# [seqfan] Re: Multiply my digits

Chris Thompson cet1 at cam.ac.uk
Thu Aug 1 17:01:27 CEST 2019

```On Jul 27 2019, Lars Blomberg wrote:

>Another attack: since the 7-smooth numbers are (relatively) rare, I generated
>all with n digits and then successively multiply digits until a 1-digit number
>appears. No digit 0 is allowed.
>
>I find the longest sequences as follows:
>n is the number of digits in the next-to-last number, the concatenation of
>all prime factors in this number is the last number (whose digits may be
>permuted and still give a solution).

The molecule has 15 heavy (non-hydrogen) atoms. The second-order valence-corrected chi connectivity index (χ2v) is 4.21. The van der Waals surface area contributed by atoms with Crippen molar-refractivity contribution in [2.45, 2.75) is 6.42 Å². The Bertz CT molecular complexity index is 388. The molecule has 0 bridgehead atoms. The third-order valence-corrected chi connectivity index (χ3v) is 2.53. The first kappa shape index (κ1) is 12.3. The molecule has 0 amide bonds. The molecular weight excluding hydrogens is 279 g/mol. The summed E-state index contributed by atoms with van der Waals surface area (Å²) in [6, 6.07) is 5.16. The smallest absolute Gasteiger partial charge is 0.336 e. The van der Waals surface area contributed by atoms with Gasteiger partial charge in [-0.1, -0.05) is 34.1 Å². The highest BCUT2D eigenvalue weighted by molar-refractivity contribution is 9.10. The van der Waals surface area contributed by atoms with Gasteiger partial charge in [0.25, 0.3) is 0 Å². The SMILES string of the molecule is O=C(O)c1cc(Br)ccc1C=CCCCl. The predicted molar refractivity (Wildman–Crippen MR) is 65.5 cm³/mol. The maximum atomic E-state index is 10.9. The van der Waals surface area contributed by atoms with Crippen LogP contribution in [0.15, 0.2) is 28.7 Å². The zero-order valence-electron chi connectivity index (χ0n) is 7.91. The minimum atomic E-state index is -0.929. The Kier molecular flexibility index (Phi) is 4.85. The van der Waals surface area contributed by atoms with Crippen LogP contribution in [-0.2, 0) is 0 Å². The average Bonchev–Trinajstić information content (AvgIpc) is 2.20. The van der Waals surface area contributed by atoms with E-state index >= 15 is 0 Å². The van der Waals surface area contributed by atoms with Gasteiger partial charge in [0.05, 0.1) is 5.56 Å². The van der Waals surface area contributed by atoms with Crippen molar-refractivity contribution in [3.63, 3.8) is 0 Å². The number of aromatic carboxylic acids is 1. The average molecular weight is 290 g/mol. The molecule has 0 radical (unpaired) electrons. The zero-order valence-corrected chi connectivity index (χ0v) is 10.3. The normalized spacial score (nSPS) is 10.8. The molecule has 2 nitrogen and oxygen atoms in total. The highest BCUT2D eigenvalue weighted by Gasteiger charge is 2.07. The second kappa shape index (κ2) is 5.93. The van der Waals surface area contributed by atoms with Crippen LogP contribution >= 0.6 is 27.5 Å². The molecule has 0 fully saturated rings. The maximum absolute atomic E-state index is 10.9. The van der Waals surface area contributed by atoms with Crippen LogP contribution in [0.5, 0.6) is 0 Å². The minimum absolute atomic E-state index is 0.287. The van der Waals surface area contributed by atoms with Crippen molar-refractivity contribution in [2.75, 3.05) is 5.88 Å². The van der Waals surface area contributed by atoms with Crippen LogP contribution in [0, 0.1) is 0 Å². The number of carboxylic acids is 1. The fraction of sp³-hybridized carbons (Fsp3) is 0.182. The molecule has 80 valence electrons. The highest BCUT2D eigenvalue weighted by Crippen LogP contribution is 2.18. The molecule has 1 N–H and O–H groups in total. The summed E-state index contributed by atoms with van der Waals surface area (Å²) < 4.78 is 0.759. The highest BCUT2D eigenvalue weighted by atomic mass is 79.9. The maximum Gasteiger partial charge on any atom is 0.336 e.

>
>n=9
>2,12,126,1792,1741824,368947264,22222277777777
>n=16
>6,16,128,288,23328,2939328,1792336896,3416267673274176,2222223333333333333333333333333337
>n=15
>8,18,192,124416,1194891264,727326941773824,22222222222222222222222222222222222222233377
>Interestingly, no other solutions were found for n <= 50.

As the number of n-digit 7-smooth numbers is proportional to n^4, and the
fraction of n-digit numbers with no zero is (9/10)^n, it is a fairly natural
heuristic conjecture that there are only a finite number of 7-smooth numbers
with no zero digit in their decimal expansion.

In fact, as one cannot have the exponents of 2 and 5 both non-zero, the
count of candidates actually behaves like n^3 rather than n^4, and a
back-of-the-envelope calculation suggest that the largest zero-free
7-smooth number might have around 150 digits.

--
Chris Thompson
Email: cet1 at cam.ac.uk

```